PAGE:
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  #16  
Old 01-23-2017, 07:41 PM
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DennisRB DennisRB is offline
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Here is one you are really going to struggle to argue against. I didn't troll through dozens of pics either until I found one that agreed with me. That was the first one that came up after a search for catamaran design waterline shape.



Quote:
Underwater cross section shown in red. Waterplane in blue.
http://carbonix.com.au/a-class-catam...he-art-part-2/

Are you really going to ask which end is the front?
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  #17  
Old 01-23-2017, 07:51 PM
upchurchmr upchurchmr is offline
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Random doesn't count.

I can make up all kinds of strange waterlines - none of which match reality.

Still, which end was supposed to be front?
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  #18  
Old 01-23-2017, 07:57 PM
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Quote:
Originally Posted by upchurchmr View Post
Random doesn't count.

I can make up all kinds of strange waterlines - none of which match reality.

Still, which end was supposed to be front?
Only I didn't make it up. Someone else did from Carbonic Boats. Leaders in A cat design. There must be a conspiracy to fool idiots like me into thinking some cat waterplanes have a keen resemblance to backward foil shapes. I mean long pointy bows with more volume aft than forward is a completely strange idea that does not at all match reality.

I can't tell which end is the front either! Perhaps we consult a NA to clear it up for us?
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  #19  
Old 01-23-2017, 08:39 PM
upchurchmr upchurchmr is offline
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Dennis,

I try to take what you say as trustworthy. I didn't see post 16 before I sent 17. Why that happened I don' know.
I was talking about post 13 where you said - That is just a random waterplane I found.

Re-reading the posts from 13, I'm now not sure what's being said.

I went to the Carbonix website and still am not sure what they are showing.
One thing is sure - their current A class is nothing like an old Tornado, so I'll drop that.
It is interesting that with lifting foils, the overal shape of the hull has nothing to do with the waterline plane, since the waterline in their pictures probably starts around 30% of total length from the front.

From the Carbonix article, it is clear to me that their current shape cannot be divorced from the fact foils are being used.
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  #20  
Old 01-23-2017, 09:02 PM
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DennisRB DennisRB is offline
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Ok, I was irritated as it seemed you were trolling because my example was obvious. But it makes sense if you missed it, probably as it was the first post on page 2. No worries.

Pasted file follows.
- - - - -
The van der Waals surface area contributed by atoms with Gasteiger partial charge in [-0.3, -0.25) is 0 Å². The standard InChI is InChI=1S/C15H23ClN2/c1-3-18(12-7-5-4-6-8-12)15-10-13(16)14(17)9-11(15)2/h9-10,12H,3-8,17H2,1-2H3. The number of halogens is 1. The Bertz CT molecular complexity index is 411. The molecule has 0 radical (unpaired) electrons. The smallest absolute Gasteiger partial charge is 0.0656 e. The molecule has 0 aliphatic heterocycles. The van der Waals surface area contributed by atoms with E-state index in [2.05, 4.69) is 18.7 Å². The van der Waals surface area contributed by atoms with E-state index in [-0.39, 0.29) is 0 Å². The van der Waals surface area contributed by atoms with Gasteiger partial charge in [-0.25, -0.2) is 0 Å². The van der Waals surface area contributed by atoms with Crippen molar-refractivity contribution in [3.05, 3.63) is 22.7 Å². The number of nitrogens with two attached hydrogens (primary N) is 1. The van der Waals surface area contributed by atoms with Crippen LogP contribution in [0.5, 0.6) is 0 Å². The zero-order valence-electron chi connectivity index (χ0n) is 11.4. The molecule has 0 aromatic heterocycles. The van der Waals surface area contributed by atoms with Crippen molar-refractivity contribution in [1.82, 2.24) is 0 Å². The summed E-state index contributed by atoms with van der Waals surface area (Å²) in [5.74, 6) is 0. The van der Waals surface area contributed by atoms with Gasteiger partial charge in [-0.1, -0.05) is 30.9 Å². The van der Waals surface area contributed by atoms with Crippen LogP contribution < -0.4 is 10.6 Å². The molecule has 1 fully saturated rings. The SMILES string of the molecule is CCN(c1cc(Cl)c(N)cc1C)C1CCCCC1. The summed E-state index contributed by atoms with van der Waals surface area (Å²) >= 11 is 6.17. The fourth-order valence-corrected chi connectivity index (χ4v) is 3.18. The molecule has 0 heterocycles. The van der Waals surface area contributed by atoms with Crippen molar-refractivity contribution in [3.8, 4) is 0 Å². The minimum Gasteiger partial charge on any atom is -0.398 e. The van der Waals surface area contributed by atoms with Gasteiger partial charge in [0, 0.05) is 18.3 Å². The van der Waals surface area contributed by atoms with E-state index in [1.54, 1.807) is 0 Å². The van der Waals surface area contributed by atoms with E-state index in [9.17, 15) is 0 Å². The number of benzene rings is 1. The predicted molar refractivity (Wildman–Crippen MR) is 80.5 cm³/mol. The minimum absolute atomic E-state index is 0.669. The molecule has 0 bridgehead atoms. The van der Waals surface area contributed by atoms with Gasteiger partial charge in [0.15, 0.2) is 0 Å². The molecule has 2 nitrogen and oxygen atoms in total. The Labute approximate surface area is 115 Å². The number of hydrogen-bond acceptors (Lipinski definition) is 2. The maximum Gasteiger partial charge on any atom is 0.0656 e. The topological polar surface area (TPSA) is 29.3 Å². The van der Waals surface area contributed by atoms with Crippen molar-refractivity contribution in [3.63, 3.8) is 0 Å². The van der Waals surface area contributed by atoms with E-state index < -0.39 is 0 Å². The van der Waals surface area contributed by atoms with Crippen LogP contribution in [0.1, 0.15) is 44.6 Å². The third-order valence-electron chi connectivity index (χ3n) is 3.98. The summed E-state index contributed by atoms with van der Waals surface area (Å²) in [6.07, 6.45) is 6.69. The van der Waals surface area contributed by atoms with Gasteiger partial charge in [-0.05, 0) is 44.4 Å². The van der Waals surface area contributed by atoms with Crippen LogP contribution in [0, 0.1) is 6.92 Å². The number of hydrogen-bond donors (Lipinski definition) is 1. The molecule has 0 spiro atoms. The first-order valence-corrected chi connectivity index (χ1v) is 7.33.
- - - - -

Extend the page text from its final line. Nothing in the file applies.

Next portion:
I don't see the world in back and white. There is a lot of grey in between. I mentioned that a cats waterplane can look a lot like a backward foil section and I think this is still true. Just because every waterplane does not look exactly like a NACA0010 does not mean there is no resemblance to foil shapes in many cases as I have shown. I think most would carry the area a bit further forward.

Here is a laminar flow 63 series which does that.



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  #21  
Old 01-24-2017, 03:30 AM
semelis semelis is offline
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As I pointed in anothe thread about pointy ends, it's not the same IN a fluid that AT the surface between 2 different fluids.
If you add the necessity for buoyance, the 2 problems are really so different that it surprises me than someone pretends to use the solutions of one to solve the other.
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  #22  
Old 01-24-2017, 08:50 AM
bjn bjn is offline
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Quote:
Originally Posted by semelis View Post
As I pointed in anothe thread about pointy ends, it's not the same IN a fluid that AT the surface between 2 different fluids.
If you add the necessity for buoyance, the 2 problems are really so different that it surprises me than someone pretends to use the solutions of one to solve the other.
It's fun to do unconventional thinking!
And maybe I can learn something about boats in the process!
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  #23  
Old 01-24-2017, 09:58 AM
bjn bjn is offline
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I ran Michlet simulations to compare two different 10m hulls. They have both 2 tonnes displacement, 1m beam, and about 0.5m draft (0.47m). The waterline profile (i.e. seen from above) is a NACA 0010 in one case, and a NACA 0010 going backwards in the second case. They have both semi circular cross sections. The center of the semi circles making up the hull are at the height of the waterline. (This means that the underwater profile (i.e. seen from beam on) is the lower half of the NACA profile.) All semi circles are slightly oval since the draft is not exactly half of the beam. I could have adjusted the displacement to get it perfect, but I thought 10m/2tonnes were nice even numbers.